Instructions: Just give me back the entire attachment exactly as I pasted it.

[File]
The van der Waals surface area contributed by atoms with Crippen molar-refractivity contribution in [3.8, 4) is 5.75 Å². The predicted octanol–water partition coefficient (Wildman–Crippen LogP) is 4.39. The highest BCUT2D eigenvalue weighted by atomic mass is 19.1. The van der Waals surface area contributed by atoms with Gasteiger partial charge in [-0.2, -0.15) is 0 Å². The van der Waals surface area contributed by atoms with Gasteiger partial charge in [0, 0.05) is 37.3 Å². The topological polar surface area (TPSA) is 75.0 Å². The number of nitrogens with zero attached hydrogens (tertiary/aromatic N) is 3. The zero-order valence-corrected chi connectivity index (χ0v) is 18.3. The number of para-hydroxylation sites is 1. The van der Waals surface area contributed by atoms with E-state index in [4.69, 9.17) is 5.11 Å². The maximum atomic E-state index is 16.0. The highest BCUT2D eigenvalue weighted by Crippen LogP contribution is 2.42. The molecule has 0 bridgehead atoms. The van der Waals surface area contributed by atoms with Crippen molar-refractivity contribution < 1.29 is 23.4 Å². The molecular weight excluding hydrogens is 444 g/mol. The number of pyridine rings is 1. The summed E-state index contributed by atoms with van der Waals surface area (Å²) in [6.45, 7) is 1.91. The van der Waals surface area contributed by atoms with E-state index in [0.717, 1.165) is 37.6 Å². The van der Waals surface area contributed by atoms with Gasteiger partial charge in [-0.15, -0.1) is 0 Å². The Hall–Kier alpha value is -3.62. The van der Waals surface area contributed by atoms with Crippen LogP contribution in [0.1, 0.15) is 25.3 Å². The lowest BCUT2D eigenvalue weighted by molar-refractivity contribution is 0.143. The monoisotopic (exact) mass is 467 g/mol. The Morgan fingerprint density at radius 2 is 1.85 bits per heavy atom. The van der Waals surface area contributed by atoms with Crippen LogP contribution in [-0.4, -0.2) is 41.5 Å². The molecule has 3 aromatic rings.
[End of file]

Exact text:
The van der Waals surface area contributed by atoms with Crippen molar-refractivity contribution in [3.8, 4) is 5.75 Å². The predicted octanol–water partition coefficient (Wildman–Crippen LogP) is 4.39. The highest BCUT2D eigenvalue weighted by atomic mass is 19.1. The van der Waals surface area contributed by atoms with Gasteiger partial charge in [-0.2, -0.15) is 0 Å². The van der Waals surface area contributed by atoms with Gasteiger partial charge in [0, 0.05) is 37.3 Å². The topological polar surface area (TPSA) is 75.0 Å². The number of nitrogens with zero attached hydrogens (tertiary/aromatic N) is 3. The zero-order valence-corrected chi connectivity index (χ0v) is 18.3. The number of para-hydroxylation sites is 1. The van der Waals surface area contributed by atoms with E-state index in [4.69, 9.17) is 5.11 Å². The maximum atomic E-state index is 16.0. The highest BCUT2D eigenvalue weighted by Crippen LogP contribution is 2.42. The molecule has 0 bridgehead atoms. The van der Waals surface area contributed by atoms with Crippen molar-refractivity contribution < 1.29 is 23.4 Å². The molecular weight excluding hydrogens is 444 g/mol. The number of pyridine rings is 1. The summed E-state index contributed by atoms with van der Waals surface area (Å²) in [6.45, 7) is 1.91. The van der Waals surface area contributed by atoms with E-state index in [0.717, 1.165) is 37.6 Å². The van der Waals surface area contributed by atoms with Gasteiger partial charge in [-0.15, -0.1) is 0 Å². The Hall–Kier alpha value is -3.62. The van der Waals surface area contributed by atoms with Crippen LogP contribution in [0.1, 0.15) is 25.3 Å². The lowest BCUT2D eigenvalue weighted by molar-refractivity contribution is 0.143. The monoisotopic (exact) mass is 467 g/mol. The Morgan fingerprint density at radius 2 is 1.85 bits per heavy atom. The van der Waals surface area contributed by atoms with Crippen LogP contribution in [-0.4, -0.2) is 41.5 Å². The molecule has 3 aromatic rings.